“My advice to students and recent alumni starting out in their careers is to not be married to the idea of how your career might exactly look,” says Clark, who earned her honours bachelor of science at U of T with a focus in biology and global health as a member of Victoria College. She then earned her doctor of naturopathy from the Canadian College of Naturopathic Medicine. “Try new things, expect the unexpected and be open to opportunities and projects that at first glance might not be something you want to end up in.”
And know that even the “bad” jobs will help you grow.
“Even a job you don’t love is an opportunity to learn,” she says. “I opened a business the day before the COVID-19 pandemic closed the province — having to pivot virtually and throw the entire marketing plan out the window was definitely not what we expected. I also didn’t expect how much I would love owning a business and thrive in the self-directed nature of it.”
Pivoting throughout his career was also a welcome surprise for Tapfuma Musewe, a managing director at private equity firm Raygan Mills, which invests in companies that provide essential goods and services to Africa’s growing consumer segment. He’ll be participating in the Next Steps Entrepreneurship panel.
“Where I am today is not where I thought I would be early in my career, but at the same time, where I am makes perfect sense and brings me a sense of fulfillment that I probably would have missed if I took a more predictable path,” says Musewe, who earned his global executive master of business administration and bachelor of science biology from U of T as a member of Innis College, where he is currently a mentor in its Black Alumni Mentorship Program, as well as a master’s degree in theology from Akrofi-Christaller Institute.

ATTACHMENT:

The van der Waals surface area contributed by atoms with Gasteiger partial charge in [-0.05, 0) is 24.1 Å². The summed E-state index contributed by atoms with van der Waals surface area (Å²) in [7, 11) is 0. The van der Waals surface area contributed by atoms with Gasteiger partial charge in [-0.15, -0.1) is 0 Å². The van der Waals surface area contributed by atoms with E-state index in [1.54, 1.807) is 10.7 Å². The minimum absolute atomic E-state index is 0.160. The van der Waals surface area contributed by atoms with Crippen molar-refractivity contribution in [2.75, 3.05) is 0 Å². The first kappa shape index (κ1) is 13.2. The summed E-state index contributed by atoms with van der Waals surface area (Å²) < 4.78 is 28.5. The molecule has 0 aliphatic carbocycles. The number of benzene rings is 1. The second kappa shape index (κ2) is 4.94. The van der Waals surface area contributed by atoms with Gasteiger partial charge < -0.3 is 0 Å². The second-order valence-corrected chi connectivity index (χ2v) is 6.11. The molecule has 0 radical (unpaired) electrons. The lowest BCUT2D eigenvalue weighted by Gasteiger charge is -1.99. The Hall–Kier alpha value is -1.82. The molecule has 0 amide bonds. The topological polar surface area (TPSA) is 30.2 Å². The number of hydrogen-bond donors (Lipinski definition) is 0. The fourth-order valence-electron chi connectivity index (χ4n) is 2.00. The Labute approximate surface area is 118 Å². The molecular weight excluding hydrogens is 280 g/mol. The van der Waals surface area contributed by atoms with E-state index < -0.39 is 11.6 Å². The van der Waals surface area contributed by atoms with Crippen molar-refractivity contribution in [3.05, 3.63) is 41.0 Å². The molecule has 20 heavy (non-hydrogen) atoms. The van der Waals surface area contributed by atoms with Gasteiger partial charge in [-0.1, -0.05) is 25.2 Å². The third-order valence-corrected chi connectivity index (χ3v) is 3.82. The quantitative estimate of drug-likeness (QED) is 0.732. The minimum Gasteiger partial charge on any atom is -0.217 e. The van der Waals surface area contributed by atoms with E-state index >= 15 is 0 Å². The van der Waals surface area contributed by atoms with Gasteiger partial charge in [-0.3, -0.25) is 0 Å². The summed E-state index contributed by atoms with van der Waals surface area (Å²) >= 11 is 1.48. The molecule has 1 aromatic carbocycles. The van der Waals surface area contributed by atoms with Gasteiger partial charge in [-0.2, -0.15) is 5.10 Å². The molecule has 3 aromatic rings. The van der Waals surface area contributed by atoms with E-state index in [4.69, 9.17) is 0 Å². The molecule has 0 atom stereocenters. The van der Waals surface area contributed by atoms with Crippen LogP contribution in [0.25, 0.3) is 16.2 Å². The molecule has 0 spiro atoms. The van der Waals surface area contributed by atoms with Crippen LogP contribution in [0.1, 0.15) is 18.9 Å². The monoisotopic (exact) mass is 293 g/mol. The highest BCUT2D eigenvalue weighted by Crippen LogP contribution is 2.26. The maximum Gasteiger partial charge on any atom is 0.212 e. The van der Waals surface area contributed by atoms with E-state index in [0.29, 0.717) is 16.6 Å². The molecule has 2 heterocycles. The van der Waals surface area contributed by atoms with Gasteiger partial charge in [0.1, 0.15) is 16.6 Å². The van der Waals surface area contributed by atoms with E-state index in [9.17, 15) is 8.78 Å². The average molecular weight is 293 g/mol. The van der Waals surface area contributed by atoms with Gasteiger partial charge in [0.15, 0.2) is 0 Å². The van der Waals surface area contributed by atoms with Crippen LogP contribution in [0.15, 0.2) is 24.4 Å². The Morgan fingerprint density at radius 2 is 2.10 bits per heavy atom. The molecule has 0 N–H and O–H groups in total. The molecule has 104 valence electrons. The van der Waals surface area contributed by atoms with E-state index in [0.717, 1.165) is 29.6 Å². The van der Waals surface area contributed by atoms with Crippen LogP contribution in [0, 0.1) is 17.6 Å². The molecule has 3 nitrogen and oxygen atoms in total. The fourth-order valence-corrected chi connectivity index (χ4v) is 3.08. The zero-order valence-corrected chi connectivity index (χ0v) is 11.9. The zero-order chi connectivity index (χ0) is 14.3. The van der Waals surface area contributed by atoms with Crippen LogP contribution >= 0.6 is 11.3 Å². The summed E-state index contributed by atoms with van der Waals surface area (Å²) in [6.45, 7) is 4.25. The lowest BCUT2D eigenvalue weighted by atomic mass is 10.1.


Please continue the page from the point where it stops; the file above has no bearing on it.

Preparing for the long journey ahead by anticipating these unexpected turns will help students and recent grads succeed, he says. He suggests setting goals in all domains, professional and personal, but know your goals are going to evolve.
“Your success will be largely dependent on your ability to navigate uncertainty; get comfortable with it and seek to future proof yourself with skills that will provide you with some stability,” he says. “Maybe most importantly, be involved in your community and build strong relationships. These relationships will prove to be invaluable resources in your life.”
Also remember success is subjective, says Chizoba Imoka, an education reform strategist and independent education consultant who earned her PhD in education policy and leadership from U of T.
“Define what success means for you beyond your career. Keep your eyes on that vision of success but stay open to the multiple pathways toward reaching your success destination,” says Imoka, who will be participating in the Next Steps Young Alumni panel.
“While having a sense of what you want to do beyond graduation is extremely helpful, stay open because life happens! Don't worry about having all the answers or having your ideal career path figured out from the onset,” she adds.